“I will never forget the retreat. It was something terrible. No human words can describe it, and no one who was not on the scene can realize it...The orders came at 4 o’clock for everyone to go to the cellars. We stayed in ours for two long hours and I will never forget them. Some of the retreating men went through our house, and the noise above our heads, the rattle of musketry, the screeching of shells and the unearthly yells added to the terror and cries of the women and children, were enough to shake the stoutest heart. Never were there more fervent prayers borne heavenward.” -Sallie Myers, age 21, describing the Union retreat through Gettysburg, July 1, 1863.
This young local citizen tried to describe in words the terror that she and others felt on the first day of the battle of Gettysburg, but like she said, “…no one who was not on the scene can realize it…” Much has been written of the military history of that day, but few have explored what it must have been like for the citizens who on that day experienced the raw realities of war on the very streets in front of their homes. We cannot go back in time to truly know what they went through; we now can go through a very realistic encounter with what it was like in a unique one of a kind exhibit at the Adams County Historical Society’s new Beyond the Battle Museum that focuses on the civilian experience of battle. While the Beyond the Battle Museum covers centuries of Adams County history both past and present, the impact of the Civil War on this county and its local citizens cannot be ignored. Here visitors can feel what that impact was like.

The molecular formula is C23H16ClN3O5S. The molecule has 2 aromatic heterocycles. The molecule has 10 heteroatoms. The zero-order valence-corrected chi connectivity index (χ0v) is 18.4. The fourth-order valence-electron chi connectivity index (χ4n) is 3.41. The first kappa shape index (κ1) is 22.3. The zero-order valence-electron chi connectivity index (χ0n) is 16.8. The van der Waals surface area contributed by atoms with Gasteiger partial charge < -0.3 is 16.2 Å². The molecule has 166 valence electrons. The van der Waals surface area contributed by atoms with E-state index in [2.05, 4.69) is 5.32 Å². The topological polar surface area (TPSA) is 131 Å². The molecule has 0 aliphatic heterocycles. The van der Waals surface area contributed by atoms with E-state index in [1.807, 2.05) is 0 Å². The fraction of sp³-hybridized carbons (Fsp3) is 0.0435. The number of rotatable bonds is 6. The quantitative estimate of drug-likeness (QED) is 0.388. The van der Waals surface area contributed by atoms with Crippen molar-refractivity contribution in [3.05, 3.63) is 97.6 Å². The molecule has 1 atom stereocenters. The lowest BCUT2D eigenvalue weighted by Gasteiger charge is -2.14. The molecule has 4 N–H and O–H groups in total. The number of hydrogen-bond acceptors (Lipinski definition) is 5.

As you walk through the museum, you move through Adams County history from pre-historic times to the present. In the midst of it all is this exceptional, immersive multi-media display called “Caught in the Crossfire” that for a thrilling and gripping few moments takes you into the living room of a home in the town of Gettysburg as Confederates troops drive retreating Union soldiers through the streets. This isn’t a display of pictures and written words. In fact, the exhibit displays a disclaimer, “May be disturbing for some visitors.” In that room you can feel the floor shake, hear the yells of fleeing men and those that pursue them, see and hear bullets impact and penetrate the outer walls of the house, listen to artillery shells scream overhead and explode, and overhear a terrified family as they hide in their basement attempting to comfort each other and escape the ravages of war as it passes by their front door.
Andrew Dalton, executive director of the museum and the county historical society, said of the ‘Caught in the Crossfire’ immersion: “We wanted to make it really authentic. … We really felt like we shouldn’t water it down. These people deserve to have their story re-created as close to how we think it actually was."
The Adams County Historical is committed to continue telling the under-told story of civilian life where we live in Adams County as local people did during centuries of native American peoples, European settlement, Revolutionary War, population growth, the Civil War, and modern times. The museum, located at 625 Biglerville Road, Gettysburg, is open to the public daily from 10 a.m. to 5 p.m. There is free parking, wheelchair accessibility and a gift shop featuring books, souvenirs, and locally made goods. For ticket information, visit www.achs-pa.org.